Barrett: Self-care in the midst of political tension

Barrett: Self-care in the midst of political tension

Bio: Eva is a third year student, black queer poet and teacher who wants to make the load a little lighter for the next generation of students of color.

Election Night is over. All of our strange election watch parties have died down— many of us may have fallen asleep during the CNN coverage only to wake up at 2 in the morning to find out that yes, Donald Trump was elected to be the next president of the United States.

Even if you don’t consider yourself to be particularly involved in social justice work or politics, it’s still difficult to shake the fact that this election affects everyone. As students, our ability to pay for education is on the line. The past 50 years of policy work is on the line right now in terms of women’s health care, voting rights and community relationships with the police. Furthermore, we are living in a moment that capitalizes on people who are not in tune with their mental and emotional health. Even in the strangest times, being in tune with the deepest parts of ourselves is a healthy strategy for combating institutionalized oppression, and it protects us from internalizing the violence of our bizarre political climate. No matter what side you fall on politically, self-care is a necessity.

So how does a person, in all of this mess, stay mentally and emotionally healthy, especially when finals are approaching? To be frank, I don’t even really know. But here is how, as a student, I am choosing to be okay in the face of this very bleak election turnout.

I woke up this morning and the news was still true. I was unnerved that I didn’t feel anything. Even as I write this, I still feel a little numb. But I rolled out of bed, sat at my desk, and closed my eyes. I listened to the sound of my own breath. My breath is sometimes the only reminder that my life is precious. If you have a moment, I encourage you to take five minutes out of your day today to breathe in for eight seconds, hold for four seconds and then breathe out for eight seconds. It will feel uncomfortable at first, but it forces you to focus intently on your breath, the thing that propels you through your day.

After spending a few minutes with some deep breathing exercises, I sit down for about twenty minutes and write. Sometimes it’s an op-ed piece; sometimes it’s a poem, a short story or a scene for a play. Sometimes it’s just a journal entry. Writing might not be everyone’s forte, but if you find that it helps you sort through the chaos, try doing it for at least 10 minutes every day. You can do it while you’re on the Red Line, the commuter shuttle or waiting for a class to start. Instead of checking Facebook in the morning, try this practice for a couple of days and analyze how it makes you feel.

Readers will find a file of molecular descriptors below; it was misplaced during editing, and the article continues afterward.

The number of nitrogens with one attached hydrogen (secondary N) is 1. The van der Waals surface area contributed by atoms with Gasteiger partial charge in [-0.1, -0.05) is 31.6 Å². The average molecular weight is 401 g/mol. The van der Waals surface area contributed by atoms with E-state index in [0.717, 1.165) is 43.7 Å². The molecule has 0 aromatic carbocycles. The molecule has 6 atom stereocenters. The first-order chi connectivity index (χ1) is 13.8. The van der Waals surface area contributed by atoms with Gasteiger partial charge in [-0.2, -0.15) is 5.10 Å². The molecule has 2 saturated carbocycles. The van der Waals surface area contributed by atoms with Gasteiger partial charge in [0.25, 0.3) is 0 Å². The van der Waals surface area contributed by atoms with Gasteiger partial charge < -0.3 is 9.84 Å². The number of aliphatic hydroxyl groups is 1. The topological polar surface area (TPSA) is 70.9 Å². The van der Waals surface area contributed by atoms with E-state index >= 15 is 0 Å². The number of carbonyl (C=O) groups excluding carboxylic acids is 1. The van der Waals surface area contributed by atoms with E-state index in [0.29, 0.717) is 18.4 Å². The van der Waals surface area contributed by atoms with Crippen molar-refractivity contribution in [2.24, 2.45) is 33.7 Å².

Also, do not check Facebook. For a little bit. Studies have shown over the past couple of years that constant Facebook usage can lead to either an increase in or development of depression. We already live in bizarre times. Facebook might not be your best companion for navigating that.

Lastly, especially as young people, educators, artists and more, we absolutely must show up for each other. By showing up, I mean checking in frequently with those you care about. Remember that you are not going through this alone.

This also means showing up for yourself. Though we’ve already discussed ways to show up for oneself, we need to remember that we must be gentle with ourselves and to ask for help when we need it. You may feel confused, lost, apathetic, angry or exhausted because of this election, and may not know what questions to ask yourself or others about the madness. Perhaps putting yourself in a safe space on campus will at least provide some level of reassurance that we will move forward from this.

Some places on campus that have proven to be helpful safe spaces in times of crisis include University Counseling Services, the Flora Stone Mather Center for Women, the LGBT Center, the Office of Multicultural Affairs and the Social Justice Institute.

The next couple of months are going to be very difficult, and if we are going to fight this we need to be in it for the long haul. That being said, do remember that you are the center of your own life, and if you find your emotional and mental health being violated, it might be time to take a step back and take stock of what you need to recover. Even if you don’t consider yourself politically engaged, take steps to monitor yourself and engage in radical self care. It’s one of the many steps to moving forward from this strange and dark moment.